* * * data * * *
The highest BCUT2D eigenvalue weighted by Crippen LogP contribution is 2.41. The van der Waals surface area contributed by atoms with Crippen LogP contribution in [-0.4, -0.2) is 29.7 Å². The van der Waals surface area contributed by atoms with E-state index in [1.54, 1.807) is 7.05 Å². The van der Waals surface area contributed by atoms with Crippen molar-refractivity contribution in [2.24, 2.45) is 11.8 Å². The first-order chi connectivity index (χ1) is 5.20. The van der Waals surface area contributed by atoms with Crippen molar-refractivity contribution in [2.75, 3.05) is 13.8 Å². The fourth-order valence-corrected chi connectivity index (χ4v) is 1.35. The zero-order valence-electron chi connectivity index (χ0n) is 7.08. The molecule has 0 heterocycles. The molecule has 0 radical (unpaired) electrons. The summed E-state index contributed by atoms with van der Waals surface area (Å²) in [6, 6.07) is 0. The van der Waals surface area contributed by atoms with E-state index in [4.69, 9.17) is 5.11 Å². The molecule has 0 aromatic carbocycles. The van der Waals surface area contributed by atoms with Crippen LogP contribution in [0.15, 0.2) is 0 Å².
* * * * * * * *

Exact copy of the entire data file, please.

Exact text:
The highest BCUT2D eigenvalue weighted by Crippen LogP contribution is 2.41. The van der Waals surface area contributed by atoms with Crippen LogP contribution in [-0.4, -0.2) is 29.7 Å². The van der Waals surface area contributed by atoms with E-state index in [1.54, 1.807) is 7.05 Å². The van der Waals surface area contributed by atoms with Crippen molar-refractivity contribution in [2.24, 2.45) is 11.8 Å². The first-order chi connectivity index (χ1) is 5.20. The van der Waals surface area contributed by atoms with Crippen molar-refractivity contribution in [2.75, 3.05) is 13.8 Å². The fourth-order valence-corrected chi connectivity index (χ4v) is 1.35. The zero-order valence-electron chi connectivity index (χ0n) is 7.08. The molecule has 0 heterocycles. The molecule has 0 radical (unpaired) electrons. The summed E-state index contributed by atoms with van der Waals surface area (Å²) in [6, 6.07) is 0. The van der Waals surface area contributed by atoms with E-state index in [4.69, 9.17) is 5.11 Å². The molecule has 0 aromatic carbocycles. The van der Waals surface area contributed by atoms with Crippen LogP contribution in [0.15, 0.2) is 0 Å².